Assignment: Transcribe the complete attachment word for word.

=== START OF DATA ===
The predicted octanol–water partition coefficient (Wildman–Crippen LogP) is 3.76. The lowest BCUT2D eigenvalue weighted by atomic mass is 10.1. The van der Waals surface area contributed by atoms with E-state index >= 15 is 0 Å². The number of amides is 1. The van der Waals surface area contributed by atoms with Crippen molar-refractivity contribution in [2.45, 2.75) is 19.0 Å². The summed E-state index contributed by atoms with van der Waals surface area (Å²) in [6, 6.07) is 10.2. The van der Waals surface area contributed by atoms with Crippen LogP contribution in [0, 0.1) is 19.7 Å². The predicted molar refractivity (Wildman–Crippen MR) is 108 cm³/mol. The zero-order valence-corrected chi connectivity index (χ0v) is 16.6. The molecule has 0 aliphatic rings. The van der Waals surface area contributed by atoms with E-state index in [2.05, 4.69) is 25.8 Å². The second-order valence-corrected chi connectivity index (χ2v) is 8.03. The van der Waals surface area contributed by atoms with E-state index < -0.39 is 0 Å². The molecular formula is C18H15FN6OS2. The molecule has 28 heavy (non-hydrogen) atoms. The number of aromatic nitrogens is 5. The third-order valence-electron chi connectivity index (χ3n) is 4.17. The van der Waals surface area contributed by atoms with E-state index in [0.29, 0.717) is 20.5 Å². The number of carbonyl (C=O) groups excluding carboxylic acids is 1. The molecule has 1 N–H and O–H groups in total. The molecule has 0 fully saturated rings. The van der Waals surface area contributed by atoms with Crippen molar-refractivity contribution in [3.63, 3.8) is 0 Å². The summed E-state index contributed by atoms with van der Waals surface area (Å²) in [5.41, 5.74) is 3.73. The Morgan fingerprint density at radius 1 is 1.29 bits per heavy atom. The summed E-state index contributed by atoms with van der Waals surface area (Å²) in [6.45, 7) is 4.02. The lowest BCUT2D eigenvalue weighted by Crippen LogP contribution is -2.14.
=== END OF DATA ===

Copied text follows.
The predicted octanol–water partition coefficient (Wildman–Crippen LogP) is 3.76. The lowest BCUT2D eigenvalue weighted by atomic mass is 10.1. The van der Waals surface area contributed by atoms with E-state index >= 15 is 0 Å². The number of amides is 1. The van der Waals surface area contributed by atoms with Crippen molar-refractivity contribution in [2.45, 2.75) is 19.0 Å². The summed E-state index contributed by atoms with van der Waals surface area (Å²) in [6, 6.07) is 10.2. The van der Waals surface area contributed by atoms with Crippen LogP contribution in [0, 0.1) is 19.7 Å². The predicted molar refractivity (Wildman–Crippen MR) is 108 cm³/mol. The zero-order valence-corrected chi connectivity index (χ0v) is 16.6. The molecule has 0 aliphatic rings. The van der Waals surface area contributed by atoms with E-state index in [2.05, 4.69) is 25.8 Å². The second-order valence-corrected chi connectivity index (χ2v) is 8.03. The van der Waals surface area contributed by atoms with E-state index < -0.39 is 0 Å². The molecular formula is C18H15FN6OS2. The molecule has 28 heavy (non-hydrogen) atoms. The number of aromatic nitrogens is 5. The third-order valence-electron chi connectivity index (χ3n) is 4.17. The van der Waals surface area contributed by atoms with E-state index in [0.29, 0.717) is 20.5 Å². The number of carbonyl (C=O) groups excluding carboxylic acids is 1. The molecule has 1 N–H and O–H groups in total. The molecule has 0 fully saturated rings. The van der Waals surface area contributed by atoms with Crippen molar-refractivity contribution in [3.63, 3.8) is 0 Å². The summed E-state index contributed by atoms with van der Waals surface area (Å²) in [5.41, 5.74) is 3.73. The Morgan fingerprint density at radius 1 is 1.29 bits per heavy atom. The summed E-state index contributed by atoms with van der Waals surface area (Å²) in [6.45, 7) is 4.02. The lowest BCUT2D eigenvalue weighted by Crippen LogP contribution is -2.14.